Overall, these techniques provide an equivalent role to an automatic exposure control (AEC) in general X-ray, but achieve it by varying the tube current rather than the exposure time. The systems may be controlled by reference to the patient attenuation from a localiser image (Scout View, Scanogram or Topogram), or by use of feedback from the previous rotation during a spiral scan run.

Figure 3: Varying patient attenuation and tube current for a) and b) patient size adapted mA, c) z-axis mA modulation and d) angular mA modulation
Figure 3: Varying patient attenuation and tube current for a) and b) patient size adapted mA, c) z-axis mA modulation and d) angular mA modulation

All manufacturers now have systems on their multi-slice scanners that use one or more of these techniques, aiming to ensure that the dose delivered to the patient is optimised. This has the additional advantage of providing a more consistent image quality from one patient to the next and/or along each patient's length. Streaking artefacts caused by photon starvation are less likely to occur when these systems are used, as the number of photons reaching the detectors is less variable. The systems (as of December 2002) are summarised in Table 3

ManufacturerPatient size adapted mAz-axis mA modulationAngular mA modulation
PhilipsDoseRight ACSN/AN/A

Table 3. Summary of AEC systems for multi-slice CT scanners

GE's AutomA system provides patient size adapted mA, where the exposure is controlled by the prescription of a 'noise index' prior to scanning. AutomA also features z-axis dose modulation. This should be upgraded in 2003 to SmartmA, which also includes angular mA modulation.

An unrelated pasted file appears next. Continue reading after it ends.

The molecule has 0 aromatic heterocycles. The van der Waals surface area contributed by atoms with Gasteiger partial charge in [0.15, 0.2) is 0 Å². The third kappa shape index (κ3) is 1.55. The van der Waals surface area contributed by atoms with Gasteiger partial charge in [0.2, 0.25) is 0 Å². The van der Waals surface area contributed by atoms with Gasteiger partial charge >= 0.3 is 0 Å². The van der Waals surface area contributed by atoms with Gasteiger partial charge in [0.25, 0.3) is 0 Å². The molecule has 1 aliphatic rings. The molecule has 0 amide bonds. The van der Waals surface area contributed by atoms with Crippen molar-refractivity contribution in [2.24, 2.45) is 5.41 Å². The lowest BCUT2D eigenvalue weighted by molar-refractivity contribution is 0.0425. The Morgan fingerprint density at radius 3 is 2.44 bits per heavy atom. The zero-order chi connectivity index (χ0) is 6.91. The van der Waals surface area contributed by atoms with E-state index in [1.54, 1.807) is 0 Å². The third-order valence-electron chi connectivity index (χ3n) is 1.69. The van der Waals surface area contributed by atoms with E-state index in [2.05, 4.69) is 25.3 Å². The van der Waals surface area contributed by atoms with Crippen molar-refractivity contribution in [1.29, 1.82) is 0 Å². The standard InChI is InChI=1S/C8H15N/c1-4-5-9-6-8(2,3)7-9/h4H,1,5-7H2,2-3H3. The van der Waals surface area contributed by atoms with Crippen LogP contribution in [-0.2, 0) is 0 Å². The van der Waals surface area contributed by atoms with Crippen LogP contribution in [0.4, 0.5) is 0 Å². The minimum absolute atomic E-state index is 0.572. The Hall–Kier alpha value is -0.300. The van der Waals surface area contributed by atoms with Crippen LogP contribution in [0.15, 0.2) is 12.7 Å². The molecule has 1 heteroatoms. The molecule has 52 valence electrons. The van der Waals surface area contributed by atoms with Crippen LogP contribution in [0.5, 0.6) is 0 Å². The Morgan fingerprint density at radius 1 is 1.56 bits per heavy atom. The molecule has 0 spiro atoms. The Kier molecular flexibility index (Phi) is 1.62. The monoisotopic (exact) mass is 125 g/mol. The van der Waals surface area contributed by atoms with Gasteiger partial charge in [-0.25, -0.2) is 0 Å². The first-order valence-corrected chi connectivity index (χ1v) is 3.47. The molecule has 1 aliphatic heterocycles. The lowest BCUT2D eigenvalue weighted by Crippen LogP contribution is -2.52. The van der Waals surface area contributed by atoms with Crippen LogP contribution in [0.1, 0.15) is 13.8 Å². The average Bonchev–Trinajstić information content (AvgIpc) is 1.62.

Philips' AEC system is generally known as DoseRight, with DoseRight ACS (Automatic Current Selector) available currently. They are working on implementations of angular and z-axis mA modulation.

Siemens' CARE Dose is an angular mA modulation system, based upon feedback during helical scan runs. CARE Dose has the ability to adaptively reduce mA from a prescribed maximum value. A new version, available in 2003, should allow the increase in tube current where necessary. Siemens is working upon a patient size adapted mA system, based on a Topogram view.

Toshiba's package is known as RealEC (Real Exposure Control). This z-axis mA modulation system uses attenuation from a Scanogram image to define the tube current along the patient's length.


The 16-slice systems announced at RSNA 2001 are now a clinical reality, with hundreds of scanners installed worldwide by the end of 2002. They represent a potential for real improvements in a range of applications over the 4-slice models that have rapidly become established over the past four years. As the 16-slice detector banks are nearly the same total lengths, at between 20 and 32 mm, the maximum scan speed is not improved. The advantage lies in the ability to cover large volumes quickly, with excellent z-sensitivity. Isotropic imaging, where the resolution is approximately equal in all three dimensions, can routinely be achieved in CT now. The data that are gathered can be thought of as a volume, rather than a series of slices.

The screening of asymptomatic patients for a range of diseases has increased considerably in recent years. Real gains for the patient population have yet to be proven. The commencement of the US National Lung Screening Trial is particularly welcome to attempt to answer at least some of the many questions surrounding CT screening.

Patient dose is another controversial issue in radiology, and CT certainly contributes a very large proportion of the collective dose due to medical exposures. Automatic exposure control systems have existed on general X-ray equipment for many years, but were not implemented on CT scanners until recently. The currently available AEC systems for CT show promise. Future versions should help ensure that, wherever possible, dose from CT scanning is at its optimum level in order to produce acceptable diagnostic images.